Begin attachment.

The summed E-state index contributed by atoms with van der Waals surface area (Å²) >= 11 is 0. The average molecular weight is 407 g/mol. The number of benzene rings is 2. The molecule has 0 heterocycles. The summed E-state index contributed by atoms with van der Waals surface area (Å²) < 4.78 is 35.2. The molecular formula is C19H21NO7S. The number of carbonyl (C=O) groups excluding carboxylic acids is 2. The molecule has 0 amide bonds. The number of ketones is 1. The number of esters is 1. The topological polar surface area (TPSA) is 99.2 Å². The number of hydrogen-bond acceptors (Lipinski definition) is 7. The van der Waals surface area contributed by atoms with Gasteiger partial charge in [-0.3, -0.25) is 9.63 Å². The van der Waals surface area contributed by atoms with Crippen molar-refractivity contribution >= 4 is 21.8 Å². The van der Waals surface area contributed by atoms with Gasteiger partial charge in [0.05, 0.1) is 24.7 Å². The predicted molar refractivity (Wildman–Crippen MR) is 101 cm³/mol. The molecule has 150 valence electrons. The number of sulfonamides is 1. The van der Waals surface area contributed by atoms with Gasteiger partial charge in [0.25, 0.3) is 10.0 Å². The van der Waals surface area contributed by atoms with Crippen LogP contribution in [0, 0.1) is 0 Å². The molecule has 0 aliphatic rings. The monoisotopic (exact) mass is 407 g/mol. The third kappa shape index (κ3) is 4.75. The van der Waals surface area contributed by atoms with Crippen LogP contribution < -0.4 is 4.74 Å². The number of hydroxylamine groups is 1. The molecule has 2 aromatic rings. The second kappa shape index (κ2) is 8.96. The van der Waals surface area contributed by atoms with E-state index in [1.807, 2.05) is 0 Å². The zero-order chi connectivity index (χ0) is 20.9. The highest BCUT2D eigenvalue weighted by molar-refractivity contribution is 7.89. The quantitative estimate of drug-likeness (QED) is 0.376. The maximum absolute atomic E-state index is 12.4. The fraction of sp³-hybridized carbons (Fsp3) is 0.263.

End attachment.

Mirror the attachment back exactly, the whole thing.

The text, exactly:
The summed E-state index contributed by atoms with van der Waals surface area (Å²) >= 11 is 0. The average molecular weight is 407 g/mol. The number of benzene rings is 2. The molecule has 0 heterocycles. The summed E-state index contributed by atoms with van der Waals surface area (Å²) < 4.78 is 35.2. The molecular formula is C19H21NO7S. The number of carbonyl (C=O) groups excluding carboxylic acids is 2. The molecule has 0 amide bonds. The number of ketones is 1. The number of esters is 1. The topological polar surface area (TPSA) is 99.2 Å². The number of hydrogen-bond acceptors (Lipinski definition) is 7. The van der Waals surface area contributed by atoms with Gasteiger partial charge in [-0.3, -0.25) is 9.63 Å². The van der Waals surface area contributed by atoms with Crippen molar-refractivity contribution >= 4 is 21.8 Å². The van der Waals surface area contributed by atoms with Gasteiger partial charge in [0.05, 0.1) is 24.7 Å². The predicted molar refractivity (Wildman–Crippen MR) is 101 cm³/mol. The molecule has 150 valence electrons. The number of sulfonamides is 1. The van der Waals surface area contributed by atoms with Gasteiger partial charge in [0.25, 0.3) is 10.0 Å². The van der Waals surface area contributed by atoms with Crippen LogP contribution in [0, 0.1) is 0 Å². The molecule has 0 aliphatic rings. The monoisotopic (exact) mass is 407 g/mol. The third kappa shape index (κ3) is 4.75. The van der Waals surface area contributed by atoms with Crippen LogP contribution < -0.4 is 4.74 Å². The number of hydroxylamine groups is 1. The molecule has 2 aromatic rings. The second kappa shape index (κ2) is 8.96. The van der Waals surface area contributed by atoms with E-state index in [1.807, 2.05) is 0 Å². The zero-order chi connectivity index (χ0) is 20.9. The highest BCUT2D eigenvalue weighted by molar-refractivity contribution is 7.89. The quantitative estimate of drug-likeness (QED) is 0.376. The maximum absolute atomic E-state index is 12.4. The fraction of sp³-hybridized carbons (Fsp3) is 0.263.